Following the war Schopp returned to his profession as draftsman and civil engineer at the Schuylkill Navigation Co. but by July 1867 had moved west employed by Major General Godfrey Weitzel of the Corps of Engineers. Weitzel, a Cincinnati German of brutal honesty, employed Schopp, as a chief draftsman to survey the Falls of the Ohio project, an ongoing project of the Corps of Engineers, to expand the Louisville and Portland Canal system. In the Schopp notebook is illustrated an iron draw bridge across a Louisville Portland Canal Lock and locks on the Monongahela River.
In June 1874, the U.S. government took over the Louisville and Portland Canal. When General Weitzel was ordered to move to Michigan to work on the St. Mary’s Falls Canal, he appointed his assistant, Col. Philip Schopp, as superintendent of the Louisville and Portland Canal. In 1879 Schopp was assigned full responsibility of the Louisville and Portland Canal. A political imbroglio involving workers’ complaints against Schopp because he complained about their laziness caused Schopp to be dismissed from the superintendent position. The Chief of Engineers ordered Col. William E. Merrill of the Corps of Engineers Cincinnati District to investigate the charges and Schopp was exonerated. By early 1886, Merrill employed Schopp in the Cincinnati Engineer Office. Schopp was a member of the U.S. Surveying Corps.
Colonel Schopp married Hildegard Koebelin of Greenville, Ohio on April 15, 1891. In 1893 he died and was buried in Greenville, Ohio with full military honors.
He is variously listed as Philip J., Philip Jacob, Philip T. Schopp or Schoop. Philip Jacob Schopp is listed in the 1860 census living in Reading, Pa. His military records list his name as Philip T. or Philip I. also as Schoop. Schopp is listed in the official catalog of the 1876 Centennial Exhibition in Philadelphia for submitting a pneumatic screw ventilator and gave an address in Louisville, Kentucky. The 1880 census records indicate Schopp in Louisville as a civil engineer.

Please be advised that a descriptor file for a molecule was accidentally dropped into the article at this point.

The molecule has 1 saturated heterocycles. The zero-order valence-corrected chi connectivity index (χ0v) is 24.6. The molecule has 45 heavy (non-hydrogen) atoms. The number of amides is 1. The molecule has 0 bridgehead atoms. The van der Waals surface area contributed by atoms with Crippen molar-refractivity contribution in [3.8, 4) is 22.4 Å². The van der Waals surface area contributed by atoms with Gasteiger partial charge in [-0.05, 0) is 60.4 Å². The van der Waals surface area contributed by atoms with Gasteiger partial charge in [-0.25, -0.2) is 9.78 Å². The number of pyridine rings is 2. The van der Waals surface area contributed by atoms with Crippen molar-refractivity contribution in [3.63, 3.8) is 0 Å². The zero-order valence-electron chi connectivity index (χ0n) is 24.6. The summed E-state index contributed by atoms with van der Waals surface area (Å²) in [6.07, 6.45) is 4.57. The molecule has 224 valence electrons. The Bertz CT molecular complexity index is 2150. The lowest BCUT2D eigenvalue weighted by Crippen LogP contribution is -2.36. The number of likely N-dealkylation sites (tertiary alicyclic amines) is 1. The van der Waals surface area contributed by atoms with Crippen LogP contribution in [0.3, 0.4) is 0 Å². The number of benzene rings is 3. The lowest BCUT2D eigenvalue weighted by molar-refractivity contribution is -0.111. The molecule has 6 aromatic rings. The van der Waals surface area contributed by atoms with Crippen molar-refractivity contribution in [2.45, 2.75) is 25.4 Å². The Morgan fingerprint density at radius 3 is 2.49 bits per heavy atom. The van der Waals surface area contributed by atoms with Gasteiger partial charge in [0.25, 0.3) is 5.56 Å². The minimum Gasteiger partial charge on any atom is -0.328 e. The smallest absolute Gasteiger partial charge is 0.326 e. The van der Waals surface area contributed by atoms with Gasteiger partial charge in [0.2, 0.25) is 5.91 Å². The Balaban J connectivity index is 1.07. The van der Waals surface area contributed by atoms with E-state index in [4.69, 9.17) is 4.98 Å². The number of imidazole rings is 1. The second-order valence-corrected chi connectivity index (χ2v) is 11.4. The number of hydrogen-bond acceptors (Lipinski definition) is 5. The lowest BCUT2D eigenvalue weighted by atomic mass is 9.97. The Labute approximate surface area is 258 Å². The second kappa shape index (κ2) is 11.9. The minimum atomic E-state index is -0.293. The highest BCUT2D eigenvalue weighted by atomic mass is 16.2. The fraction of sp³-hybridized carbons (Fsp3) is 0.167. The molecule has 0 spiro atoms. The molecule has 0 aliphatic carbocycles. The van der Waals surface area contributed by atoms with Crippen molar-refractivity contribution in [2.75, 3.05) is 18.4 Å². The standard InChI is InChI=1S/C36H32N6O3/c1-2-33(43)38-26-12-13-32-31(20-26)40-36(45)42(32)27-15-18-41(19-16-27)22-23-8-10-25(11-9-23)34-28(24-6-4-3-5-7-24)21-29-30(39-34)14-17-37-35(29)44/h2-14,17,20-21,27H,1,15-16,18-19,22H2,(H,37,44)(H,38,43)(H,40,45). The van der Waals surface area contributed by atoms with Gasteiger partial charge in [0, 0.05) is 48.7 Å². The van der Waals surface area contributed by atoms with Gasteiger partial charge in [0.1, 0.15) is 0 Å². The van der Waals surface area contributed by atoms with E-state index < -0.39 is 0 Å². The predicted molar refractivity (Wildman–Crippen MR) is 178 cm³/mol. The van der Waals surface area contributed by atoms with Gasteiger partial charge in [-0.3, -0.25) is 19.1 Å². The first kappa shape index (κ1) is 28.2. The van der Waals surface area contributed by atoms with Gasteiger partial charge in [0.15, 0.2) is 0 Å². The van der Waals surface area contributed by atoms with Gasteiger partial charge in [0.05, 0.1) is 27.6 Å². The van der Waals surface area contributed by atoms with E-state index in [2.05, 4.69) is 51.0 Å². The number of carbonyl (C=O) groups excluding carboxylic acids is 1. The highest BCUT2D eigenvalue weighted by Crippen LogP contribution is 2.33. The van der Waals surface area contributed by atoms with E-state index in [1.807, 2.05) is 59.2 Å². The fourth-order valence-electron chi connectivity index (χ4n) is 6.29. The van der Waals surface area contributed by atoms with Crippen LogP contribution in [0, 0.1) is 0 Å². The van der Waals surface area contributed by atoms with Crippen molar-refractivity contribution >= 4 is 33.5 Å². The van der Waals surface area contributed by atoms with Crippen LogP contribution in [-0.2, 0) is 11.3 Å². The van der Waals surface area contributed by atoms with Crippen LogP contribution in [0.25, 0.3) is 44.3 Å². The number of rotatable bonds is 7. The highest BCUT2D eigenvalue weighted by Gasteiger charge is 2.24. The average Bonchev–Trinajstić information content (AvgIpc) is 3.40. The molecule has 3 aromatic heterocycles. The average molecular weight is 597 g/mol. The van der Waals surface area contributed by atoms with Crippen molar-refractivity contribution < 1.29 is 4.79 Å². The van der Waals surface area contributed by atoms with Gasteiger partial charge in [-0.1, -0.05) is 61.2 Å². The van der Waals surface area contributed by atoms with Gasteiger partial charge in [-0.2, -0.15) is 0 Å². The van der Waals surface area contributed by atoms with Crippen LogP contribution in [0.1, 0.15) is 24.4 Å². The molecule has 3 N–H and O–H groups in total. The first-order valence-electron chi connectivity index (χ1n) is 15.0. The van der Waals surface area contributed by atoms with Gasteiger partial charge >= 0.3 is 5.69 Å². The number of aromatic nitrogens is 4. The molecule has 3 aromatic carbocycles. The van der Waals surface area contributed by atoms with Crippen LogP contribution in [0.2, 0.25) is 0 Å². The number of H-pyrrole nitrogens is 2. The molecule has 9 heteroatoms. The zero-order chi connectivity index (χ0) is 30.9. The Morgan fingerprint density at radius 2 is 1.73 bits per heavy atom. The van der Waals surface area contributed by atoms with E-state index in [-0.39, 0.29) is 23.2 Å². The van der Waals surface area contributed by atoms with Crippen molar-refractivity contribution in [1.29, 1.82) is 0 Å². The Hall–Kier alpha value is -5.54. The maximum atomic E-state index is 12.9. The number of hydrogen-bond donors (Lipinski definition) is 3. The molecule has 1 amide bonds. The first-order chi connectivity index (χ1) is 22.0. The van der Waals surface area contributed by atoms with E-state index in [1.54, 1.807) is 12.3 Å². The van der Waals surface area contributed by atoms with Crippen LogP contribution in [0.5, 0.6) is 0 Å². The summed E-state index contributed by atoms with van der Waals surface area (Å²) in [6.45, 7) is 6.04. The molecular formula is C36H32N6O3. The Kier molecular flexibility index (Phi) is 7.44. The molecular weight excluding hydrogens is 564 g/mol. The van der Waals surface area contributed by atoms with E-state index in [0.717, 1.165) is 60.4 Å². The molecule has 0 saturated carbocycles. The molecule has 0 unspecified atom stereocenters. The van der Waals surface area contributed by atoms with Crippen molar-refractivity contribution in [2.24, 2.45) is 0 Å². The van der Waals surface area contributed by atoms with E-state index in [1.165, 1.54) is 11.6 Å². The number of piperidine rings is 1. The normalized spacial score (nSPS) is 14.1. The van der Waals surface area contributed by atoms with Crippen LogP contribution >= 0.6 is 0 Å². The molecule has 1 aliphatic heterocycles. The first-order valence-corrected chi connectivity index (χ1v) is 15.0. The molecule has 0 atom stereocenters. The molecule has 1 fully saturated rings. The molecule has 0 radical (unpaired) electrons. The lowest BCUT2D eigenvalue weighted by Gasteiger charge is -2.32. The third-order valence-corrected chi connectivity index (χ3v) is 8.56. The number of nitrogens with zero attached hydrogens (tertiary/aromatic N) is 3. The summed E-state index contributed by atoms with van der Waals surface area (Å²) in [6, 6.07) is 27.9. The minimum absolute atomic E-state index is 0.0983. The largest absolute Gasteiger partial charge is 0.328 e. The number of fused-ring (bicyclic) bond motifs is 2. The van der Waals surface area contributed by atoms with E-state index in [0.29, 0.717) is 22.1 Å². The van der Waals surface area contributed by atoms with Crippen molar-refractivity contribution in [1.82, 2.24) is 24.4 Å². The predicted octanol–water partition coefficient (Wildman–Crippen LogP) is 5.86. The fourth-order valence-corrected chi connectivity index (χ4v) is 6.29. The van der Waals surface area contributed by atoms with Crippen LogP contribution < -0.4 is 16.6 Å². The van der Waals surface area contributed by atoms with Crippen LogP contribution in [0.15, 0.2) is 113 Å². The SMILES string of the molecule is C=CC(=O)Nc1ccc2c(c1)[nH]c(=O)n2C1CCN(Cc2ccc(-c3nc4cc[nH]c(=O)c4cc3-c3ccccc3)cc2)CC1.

Scope and Content Note:
The notebook titled ”Scizzen” (misspelled German word Skizzen meaning “sketches”) is the only item in this manuscript collection On the lower right corner of the title page bearing the word “Scizzen” is penciled Ph. Schopp but the samples of handwriting throughout the notebook are not consistent which is the reason for attributing the notebook to Philip Schopp (1828-1893), Captain and later Colonel of Company D of the 75th Pennsylvania Volunteers Regiment in the American Civil War (1861-1865). In the context of the word “sketches” the little notebook displays two themes: beautifully detailed and precise drawings of 19th Century structures primarily located along the Schuylkill Navigation System in Berks County, Pennsylvania region and military maneuver notes.
Structures such as bridges, canal locks, railroad trestles, tunnel arches, details of machinery such as turntable screws and iron expansion straps are superbly illustrated with precise measurements noted. These drawings are mostly captioned in English and made in pencil. The reference notes regarding military regimental formations possibly are from Philip Schopp’s brief career (1861-1862) in the Union Army. The military notes are illustrated with intricate sketches and minute symbols of troop training movements and drills made in ink. The military notes are written in German.
The manuscript is 5 ¾” x 3 ¾” (14.5cm x 9.5cm) bound in black-dyed leather with three red leather loops holding an “original” sketch pencil, identified as “No. 3 American LD. Pencil Co N.Y. The board covers are faced in Prussian blue paper.
Organization of the Content:
Twenty-three pages of forty-two penciled drawings, many have attached tissue guard inserts, contain minutely detailed measurements in inches and feet and characteristics of the structures indicating iron, stone or rope; eleven pages blank; twenty-four pages (twelve sheets written on both sides) of German text written in ink. The distinct features of the manuscript: the sketches made in pencil follow the title page “Scizzen” located inside the one-looped board cover and the German text written in ink beginning with “Regulement für Infanterie” (Rules for the Infantry) inside the two-looped board cover when the notebook is turned upside down. The handwriting appears to be different: the pencil drawings the handwriting is more formal; the ink writing is much more fluid and sketchy. The eleven blank pages form the divider between the two sections of notes.